MARKETING: Chevy, MTV, and Youth Vehicle Concepts

by Winston "Stone" Ford

I was prepped with a heavy dose of skepticism when I stepped into the Manhattan Motor Club last week. I was invited by Chevrolet to preview their latest youth concepts through a partnership with none other than MTV. 40 year olds trying to market to the younger generation? Yeah, I’ve seen that before. However, I left the event pretty convinced that Chevy might be getting it right this time around.

And honestly, their work is cut out for them. When I was growing up, we had cable TV, a smattering of internet (remember AOL chat rooms??) and the radio. Now, the youth of America are presented with a multitude of entertainment options from video games, to YouTube, to social networks, so their attention span is much less than before. Trying to pin down this generation of social media addicted and fickle millennials is tricky. Many brands end up looking like the the old dude at the club–completely out of touch and trying way too hard to be cool.

How did the brand try and combat “old guy” syndrome? The first thing that Chevy did was listen. “We looked at the mistakes by other brands,” says Marketing Manager John McFarland. The brand partnered with MTV Scratch, Viacom’s new brand marketing initiative to get a feel of the generation and the results. Scratch surveyed 9000 millennials across the country and the results are not encouraging. The generation is 6 times less likely to have a drivers licence, and only 37% say that they enjoy driving.

The team at Chevy’s Hollywood design studio took this data and created two new concepts based off what the kids wanted in the car, and the list is somewhat surprising–two doors, 40 mpg, a $22,000 price point and no electric or hybrid vehicles. The crowdsourced results resulted in two concepts–the Chevrolet Code 130R and Tru 140S. My eye was partial to the red Code 130R, which looked like the cross between a Mazda RX-8 and a Camaro. The general consensus in the room went toward the white “Tru 140S,” to the delight of it’s designer Nick David, whom I spoke with privately.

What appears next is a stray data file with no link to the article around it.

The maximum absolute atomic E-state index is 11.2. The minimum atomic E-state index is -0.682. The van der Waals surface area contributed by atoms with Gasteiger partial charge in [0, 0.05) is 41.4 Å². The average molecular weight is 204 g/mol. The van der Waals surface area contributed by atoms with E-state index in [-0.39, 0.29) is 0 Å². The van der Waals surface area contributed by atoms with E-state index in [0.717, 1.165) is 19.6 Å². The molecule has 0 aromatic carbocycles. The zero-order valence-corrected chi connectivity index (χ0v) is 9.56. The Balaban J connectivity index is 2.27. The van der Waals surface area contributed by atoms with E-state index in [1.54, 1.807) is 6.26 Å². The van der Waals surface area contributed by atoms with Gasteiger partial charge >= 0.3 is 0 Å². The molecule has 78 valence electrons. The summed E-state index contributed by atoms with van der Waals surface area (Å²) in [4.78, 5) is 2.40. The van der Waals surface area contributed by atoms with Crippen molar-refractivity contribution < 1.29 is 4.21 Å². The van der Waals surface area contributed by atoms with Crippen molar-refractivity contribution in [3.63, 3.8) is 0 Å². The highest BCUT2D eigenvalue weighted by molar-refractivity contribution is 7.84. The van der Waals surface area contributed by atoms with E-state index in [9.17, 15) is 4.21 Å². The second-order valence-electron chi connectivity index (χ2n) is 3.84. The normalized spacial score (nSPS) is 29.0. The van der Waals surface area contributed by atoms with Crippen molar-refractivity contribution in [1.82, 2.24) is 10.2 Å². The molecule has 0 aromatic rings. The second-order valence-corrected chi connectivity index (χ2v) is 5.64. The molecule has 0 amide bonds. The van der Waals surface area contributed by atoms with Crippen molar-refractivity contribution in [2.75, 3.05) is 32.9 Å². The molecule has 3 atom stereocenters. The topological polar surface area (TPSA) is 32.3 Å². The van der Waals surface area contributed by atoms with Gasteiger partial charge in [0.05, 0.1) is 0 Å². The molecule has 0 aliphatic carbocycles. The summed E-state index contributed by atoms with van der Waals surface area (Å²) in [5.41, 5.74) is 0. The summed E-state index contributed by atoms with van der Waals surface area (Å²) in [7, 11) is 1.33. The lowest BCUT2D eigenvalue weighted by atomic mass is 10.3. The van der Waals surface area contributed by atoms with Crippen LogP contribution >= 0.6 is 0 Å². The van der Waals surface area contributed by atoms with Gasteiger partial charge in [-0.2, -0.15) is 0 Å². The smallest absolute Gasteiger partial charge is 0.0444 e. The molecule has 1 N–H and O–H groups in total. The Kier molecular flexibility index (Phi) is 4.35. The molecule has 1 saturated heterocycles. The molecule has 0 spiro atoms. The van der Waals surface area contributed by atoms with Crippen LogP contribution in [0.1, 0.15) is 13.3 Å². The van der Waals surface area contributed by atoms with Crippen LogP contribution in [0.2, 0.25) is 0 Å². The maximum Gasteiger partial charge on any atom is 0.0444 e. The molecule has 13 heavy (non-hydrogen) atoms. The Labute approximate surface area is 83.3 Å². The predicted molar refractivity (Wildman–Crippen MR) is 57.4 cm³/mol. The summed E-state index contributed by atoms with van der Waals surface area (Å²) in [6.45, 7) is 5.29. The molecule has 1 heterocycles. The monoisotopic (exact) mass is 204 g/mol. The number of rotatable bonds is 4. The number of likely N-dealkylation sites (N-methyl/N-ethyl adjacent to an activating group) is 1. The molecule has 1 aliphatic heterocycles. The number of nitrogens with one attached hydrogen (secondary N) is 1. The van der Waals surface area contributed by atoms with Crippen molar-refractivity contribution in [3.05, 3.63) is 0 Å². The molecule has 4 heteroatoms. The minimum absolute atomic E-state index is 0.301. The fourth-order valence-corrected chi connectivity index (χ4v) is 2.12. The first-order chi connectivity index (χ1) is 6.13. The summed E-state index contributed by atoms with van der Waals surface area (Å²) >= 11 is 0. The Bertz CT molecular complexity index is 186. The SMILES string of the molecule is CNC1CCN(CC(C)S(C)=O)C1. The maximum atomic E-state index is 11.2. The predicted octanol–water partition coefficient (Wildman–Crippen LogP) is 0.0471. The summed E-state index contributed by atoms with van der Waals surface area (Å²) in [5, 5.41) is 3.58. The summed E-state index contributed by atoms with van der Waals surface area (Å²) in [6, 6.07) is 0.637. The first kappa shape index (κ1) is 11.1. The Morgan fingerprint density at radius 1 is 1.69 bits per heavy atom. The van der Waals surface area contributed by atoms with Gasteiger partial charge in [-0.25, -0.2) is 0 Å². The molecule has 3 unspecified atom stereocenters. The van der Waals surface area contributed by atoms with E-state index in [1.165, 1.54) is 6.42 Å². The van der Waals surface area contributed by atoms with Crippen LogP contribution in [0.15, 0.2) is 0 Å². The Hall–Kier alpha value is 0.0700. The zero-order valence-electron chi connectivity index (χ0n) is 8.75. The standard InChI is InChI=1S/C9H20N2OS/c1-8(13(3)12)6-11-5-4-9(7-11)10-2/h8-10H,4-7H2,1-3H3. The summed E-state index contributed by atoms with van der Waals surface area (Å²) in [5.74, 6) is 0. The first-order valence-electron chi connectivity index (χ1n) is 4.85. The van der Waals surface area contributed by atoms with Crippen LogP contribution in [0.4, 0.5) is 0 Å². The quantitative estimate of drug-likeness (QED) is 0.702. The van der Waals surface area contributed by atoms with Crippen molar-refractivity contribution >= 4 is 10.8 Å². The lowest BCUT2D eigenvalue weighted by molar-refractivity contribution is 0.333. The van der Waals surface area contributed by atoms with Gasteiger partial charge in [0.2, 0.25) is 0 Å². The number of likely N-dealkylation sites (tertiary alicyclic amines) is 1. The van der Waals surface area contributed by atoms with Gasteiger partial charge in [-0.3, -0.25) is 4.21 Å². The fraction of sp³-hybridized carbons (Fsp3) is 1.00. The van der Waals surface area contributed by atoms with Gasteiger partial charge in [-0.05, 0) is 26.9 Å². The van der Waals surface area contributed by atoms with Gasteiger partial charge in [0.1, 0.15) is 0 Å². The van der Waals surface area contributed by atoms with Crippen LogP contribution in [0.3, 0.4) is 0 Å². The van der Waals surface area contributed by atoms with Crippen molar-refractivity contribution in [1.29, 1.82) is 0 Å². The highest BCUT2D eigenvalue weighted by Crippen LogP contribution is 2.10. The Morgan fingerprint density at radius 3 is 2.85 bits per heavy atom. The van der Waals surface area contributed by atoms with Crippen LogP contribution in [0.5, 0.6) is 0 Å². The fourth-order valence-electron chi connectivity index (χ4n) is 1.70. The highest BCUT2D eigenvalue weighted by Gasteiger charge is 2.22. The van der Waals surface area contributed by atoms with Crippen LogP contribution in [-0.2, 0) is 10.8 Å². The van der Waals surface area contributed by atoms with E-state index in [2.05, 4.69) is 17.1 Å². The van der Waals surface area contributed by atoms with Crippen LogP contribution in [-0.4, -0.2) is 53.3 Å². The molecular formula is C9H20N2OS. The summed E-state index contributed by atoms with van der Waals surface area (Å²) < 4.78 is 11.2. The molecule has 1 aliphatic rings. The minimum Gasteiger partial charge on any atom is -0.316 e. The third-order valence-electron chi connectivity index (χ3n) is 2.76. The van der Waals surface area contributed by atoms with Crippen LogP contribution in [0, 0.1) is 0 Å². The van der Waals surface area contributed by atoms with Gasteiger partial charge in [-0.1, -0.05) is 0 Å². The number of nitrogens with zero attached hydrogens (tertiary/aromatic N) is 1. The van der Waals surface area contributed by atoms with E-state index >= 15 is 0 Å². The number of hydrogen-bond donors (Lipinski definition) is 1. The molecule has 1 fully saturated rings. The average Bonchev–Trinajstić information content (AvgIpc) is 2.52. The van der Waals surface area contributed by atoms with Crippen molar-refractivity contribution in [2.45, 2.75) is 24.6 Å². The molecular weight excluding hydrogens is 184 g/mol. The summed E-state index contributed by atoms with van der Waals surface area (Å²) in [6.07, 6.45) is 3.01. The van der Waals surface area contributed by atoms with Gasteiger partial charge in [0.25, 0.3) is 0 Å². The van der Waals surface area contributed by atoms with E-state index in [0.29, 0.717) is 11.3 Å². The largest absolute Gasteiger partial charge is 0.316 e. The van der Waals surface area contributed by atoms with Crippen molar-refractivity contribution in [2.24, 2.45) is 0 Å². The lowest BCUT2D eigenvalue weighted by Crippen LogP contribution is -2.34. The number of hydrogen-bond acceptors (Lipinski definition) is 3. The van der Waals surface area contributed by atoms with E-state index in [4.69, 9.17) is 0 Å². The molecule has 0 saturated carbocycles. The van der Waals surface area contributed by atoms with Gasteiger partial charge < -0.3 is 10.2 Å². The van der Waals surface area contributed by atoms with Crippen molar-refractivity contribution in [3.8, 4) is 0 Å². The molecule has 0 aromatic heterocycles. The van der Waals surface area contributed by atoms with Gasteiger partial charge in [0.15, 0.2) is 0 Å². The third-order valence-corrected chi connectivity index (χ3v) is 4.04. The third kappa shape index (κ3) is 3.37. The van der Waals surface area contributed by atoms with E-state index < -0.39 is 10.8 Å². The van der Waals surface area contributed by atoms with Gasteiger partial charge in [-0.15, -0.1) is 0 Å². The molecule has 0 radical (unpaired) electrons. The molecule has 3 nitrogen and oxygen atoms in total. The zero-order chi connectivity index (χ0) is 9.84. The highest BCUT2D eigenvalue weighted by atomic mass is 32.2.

In addition the concepts on display, the company touted its technology. In their 2013 models Chevy is implementing what it calls MyLink. The first thing I noticed about the unit is that there is no physical media option. Music is played through your smartphone and apps such as Pandora. Say goodbye to the CD player. It’s had a great run. It was only a matter of time.

But the “killer app” of this system was the Gogolink GPS app availability. Essentially the car’s navigation system is an extension of your mobile phone. Instead of a nav system in the car, the MyLink app would be bought through the App Store or Android Market and will power the car’s nav through a USB hookup. Honestly, this is brilliant. Not only does it combine structure and convenience of an app to the car environment but it reduces the cost of a nav system from $2,000 to $50.

The verdict? I’m really impressed in the way Chevy handled this event. Not only were the brand representatives open and honest about the challenges they face, but they were very receptive to feedback from the greater community. As someone who deals with brands on a daily basis, I can tell you that this humility will most certainly work in Chevy’s favor.